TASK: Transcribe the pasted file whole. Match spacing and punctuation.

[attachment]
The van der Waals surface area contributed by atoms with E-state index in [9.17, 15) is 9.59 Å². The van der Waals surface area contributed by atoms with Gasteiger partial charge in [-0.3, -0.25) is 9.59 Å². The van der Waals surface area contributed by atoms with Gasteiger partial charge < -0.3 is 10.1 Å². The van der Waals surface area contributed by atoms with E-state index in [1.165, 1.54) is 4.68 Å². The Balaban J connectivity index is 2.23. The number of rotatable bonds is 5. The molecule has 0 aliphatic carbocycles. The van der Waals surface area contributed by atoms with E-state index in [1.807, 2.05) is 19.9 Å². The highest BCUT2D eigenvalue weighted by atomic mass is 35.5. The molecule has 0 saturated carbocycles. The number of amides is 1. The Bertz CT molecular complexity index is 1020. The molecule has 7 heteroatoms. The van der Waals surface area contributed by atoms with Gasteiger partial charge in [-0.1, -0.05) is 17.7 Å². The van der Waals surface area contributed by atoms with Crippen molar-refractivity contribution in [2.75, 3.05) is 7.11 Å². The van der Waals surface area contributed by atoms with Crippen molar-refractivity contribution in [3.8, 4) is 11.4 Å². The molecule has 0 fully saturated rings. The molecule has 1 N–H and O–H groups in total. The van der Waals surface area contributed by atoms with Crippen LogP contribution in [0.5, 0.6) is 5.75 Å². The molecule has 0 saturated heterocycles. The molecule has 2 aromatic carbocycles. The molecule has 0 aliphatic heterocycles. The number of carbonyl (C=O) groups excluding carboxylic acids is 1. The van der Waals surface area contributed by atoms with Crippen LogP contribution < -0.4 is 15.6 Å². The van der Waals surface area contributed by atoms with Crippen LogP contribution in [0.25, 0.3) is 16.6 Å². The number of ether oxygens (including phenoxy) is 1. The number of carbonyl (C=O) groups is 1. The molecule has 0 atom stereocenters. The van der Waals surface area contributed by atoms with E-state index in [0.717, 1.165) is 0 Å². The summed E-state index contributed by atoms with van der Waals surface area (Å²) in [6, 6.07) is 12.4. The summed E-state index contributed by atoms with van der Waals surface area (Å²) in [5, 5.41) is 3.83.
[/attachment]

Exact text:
The van der Waals surface area contributed by atoms with E-state index in [9.17, 15) is 9.59 Å². The van der Waals surface area contributed by atoms with Gasteiger partial charge in [-0.3, -0.25) is 9.59 Å². The van der Waals surface area contributed by atoms with Gasteiger partial charge < -0.3 is 10.1 Å². The van der Waals surface area contributed by atoms with E-state index in [1.165, 1.54) is 4.68 Å². The Balaban J connectivity index is 2.23. The number of rotatable bonds is 5. The molecule has 0 aliphatic carbocycles. The van der Waals surface area contributed by atoms with E-state index in [1.807, 2.05) is 19.9 Å². The highest BCUT2D eigenvalue weighted by atomic mass is 35.5. The molecule has 0 saturated carbocycles. The number of amides is 1. The Bertz CT molecular complexity index is 1020. The molecule has 7 heteroatoms. The van der Waals surface area contributed by atoms with Gasteiger partial charge in [-0.1, -0.05) is 17.7 Å². The van der Waals surface area contributed by atoms with Crippen molar-refractivity contribution in [2.75, 3.05) is 7.11 Å². The van der Waals surface area contributed by atoms with Crippen molar-refractivity contribution in [3.8, 4) is 11.4 Å². The molecule has 0 fully saturated rings. The molecule has 1 N–H and O–H groups in total. The van der Waals surface area contributed by atoms with Crippen LogP contribution in [0.5, 0.6) is 5.75 Å². The molecule has 0 saturated heterocycles. The molecule has 2 aromatic carbocycles. The molecule has 0 aliphatic heterocycles. The number of carbonyl (C=O) groups excluding carboxylic acids is 1. The van der Waals surface area contributed by atoms with Crippen LogP contribution < -0.4 is 15.6 Å². The van der Waals surface area contributed by atoms with Crippen LogP contribution in [0.25, 0.3) is 16.6 Å². The number of ether oxygens (including phenoxy) is 1. The number of carbonyl (C=O) groups is 1. The molecule has 0 atom stereocenters. The van der Waals surface area contributed by atoms with E-state index in [0.717, 1.165) is 0 Å². The summed E-state index contributed by atoms with van der Waals surface area (Å²) in [6, 6.07) is 12.4. The summed E-state index contributed by atoms with van der Waals surface area (Å²) in [5, 5.41) is 3.83.